Here are the results as posted on McVote. These results are not final. Early and absentee ballots have not yet been recorded. But early voting was very light and will not significantly affect the out come.
Vote for 4
Precincts Reporting 29/29 100.00%
JONI SMITH REP 2565 19.83%
JAMES C. SCHLADER REP 2356 18.21%
PATRICK MURFIN DEM 1656 12.80%
MEREDITH SARKEES DEM 1685 13.03%
So what happened?
Support for the Democratic Party candidates closely tracked the turn out in most Democratic Primaries (the last Presidential Primary excepted.) In other words folks who are so strongly committed to the party that they have been willing to let their friends and neighbors in a traditionally overwhelmingly Republican area know who they are came out to vote. The much larger number of folks who now vote Democratic in state and national elections, but traditionally pay no attention to local races, could not be turned out despite a concerted effort. Some how we have to get the “national Democrats” to recognize the importance of local races.
Meanwhile the Republican Party, stung by the loss of McHenry County last November, was highly motivated to re-assert their traditional dominance of local governments. The party raised and spent unprecedented money in support of their Team Nunda slate and in support of Algonquin Township trustee candidates challenged by another Democratic slate.
The township was blanketed by hundreds of Team Nunda signs and hundreds more signs for each individual candidate. By contrast the Change for Nunda campaign could only afford 50 signs at least half of which were stolen. There were also multiple mailings and robo calls. Change for Nunda got out one targeted mailing and volunteers made about 1000 phone calls in concert with McHenry County College Trustee candidate John Darger. The Republicans also actually got out and canvassed door-to-door in some areas, which has been unheard of in recent elections. They had ceded the shoe leather department to Democrats who have tried to make up for less well funded campaigns with personal campaigning.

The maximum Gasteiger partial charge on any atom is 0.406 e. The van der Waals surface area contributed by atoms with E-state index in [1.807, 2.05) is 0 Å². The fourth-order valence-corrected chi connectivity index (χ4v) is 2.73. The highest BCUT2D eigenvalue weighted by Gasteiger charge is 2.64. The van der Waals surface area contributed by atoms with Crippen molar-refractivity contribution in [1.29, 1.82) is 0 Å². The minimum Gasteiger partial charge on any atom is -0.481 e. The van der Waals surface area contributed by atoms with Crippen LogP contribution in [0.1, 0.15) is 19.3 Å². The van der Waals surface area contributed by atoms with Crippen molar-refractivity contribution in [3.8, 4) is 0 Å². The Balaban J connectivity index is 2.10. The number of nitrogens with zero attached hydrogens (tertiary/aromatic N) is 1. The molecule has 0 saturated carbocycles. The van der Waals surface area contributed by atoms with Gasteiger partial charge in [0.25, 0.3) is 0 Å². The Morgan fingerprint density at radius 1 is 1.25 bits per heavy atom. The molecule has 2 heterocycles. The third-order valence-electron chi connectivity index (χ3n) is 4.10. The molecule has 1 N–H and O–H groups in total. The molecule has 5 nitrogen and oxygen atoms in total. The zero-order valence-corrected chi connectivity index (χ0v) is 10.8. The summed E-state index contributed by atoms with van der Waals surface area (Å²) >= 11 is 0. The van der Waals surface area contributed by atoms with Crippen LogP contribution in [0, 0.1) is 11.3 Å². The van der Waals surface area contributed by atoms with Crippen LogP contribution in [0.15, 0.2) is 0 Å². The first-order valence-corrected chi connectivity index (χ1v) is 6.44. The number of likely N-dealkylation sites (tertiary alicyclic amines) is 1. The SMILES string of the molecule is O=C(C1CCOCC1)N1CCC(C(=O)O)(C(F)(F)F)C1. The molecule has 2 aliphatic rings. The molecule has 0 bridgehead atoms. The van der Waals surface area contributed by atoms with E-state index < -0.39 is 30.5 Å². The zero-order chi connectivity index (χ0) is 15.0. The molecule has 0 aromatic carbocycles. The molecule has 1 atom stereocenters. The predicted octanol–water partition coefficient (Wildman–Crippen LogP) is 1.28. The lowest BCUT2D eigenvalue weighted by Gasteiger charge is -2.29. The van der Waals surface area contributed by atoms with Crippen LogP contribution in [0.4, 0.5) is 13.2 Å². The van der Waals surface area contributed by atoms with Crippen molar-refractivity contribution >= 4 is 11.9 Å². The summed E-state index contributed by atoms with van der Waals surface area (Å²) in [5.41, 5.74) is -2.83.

So it became a turn-out-your-base election. And the sad fact is that in Nunda Township the Republicans can still turn out a bigger base than the Democrats.
The Nunda Open Space Referendum was also a factor. Murfin and Sarkees enthusiastically supported the referendum, which would have issued bonds to buy and preserve open space for the protecttion ground water reserves. Although the funding mechanism failed to pass it by a mere handful of votes the last time it was offered, bringing it back to the voters in hard economic times was risky. But it was a matter of conscience for both candidates.
NUNDA TOWNSHIP OPEN SPACE REFERENDUM
Precincts Reporting 29/29 100%
YES 1705 40.89%
NO 2465 59.11%
You can see that the yes vote closely paralleled the Change for Nunda numbers. Murfin and Sarkees got the majority of yes voters. On the other hand support for the referendum undoubtedly cost the candidates some votes even among Democrats voting their pocket books over environmental concerns.
Finally, did the last minute smear campaign launched against Murfin have much effect? For all of the strum und drang it was essentially shouting down the rain barrel. It got half a dozen lunatics into a froth in the on-line comments to letters to the editor in the Northwest Herald. “Discussion” there quickly spun out of control and ended with accusations that Murfin was an actual “Communist.” But most voters of either party disregarded the noise. It certainly did not effect the Democratic base. At worst may have motivated a couple of dozen knuckle draggers to turn out to vote for Team Nunda—and to oil their guns in preparation for the upcoming insurrection against the “socialist/facist/muslim/terrorists/gun grabbing/baby killing regime in Washington.”
But despite the defeat, this election was an important skirmish in the on going guerilla campaign to “Turn McHenry County Blue.” By not ceding local races to the Republicans, Democrats force them to spend large amounts of cash. We keep our campaign organizations intact and in practice between even-year general elections. And we develop experienced candidates who learn the ropes and can go on to bigger things. First time candidate Sarkees, who outdrew old timer Murfin, has all of the credentials to go on to other races.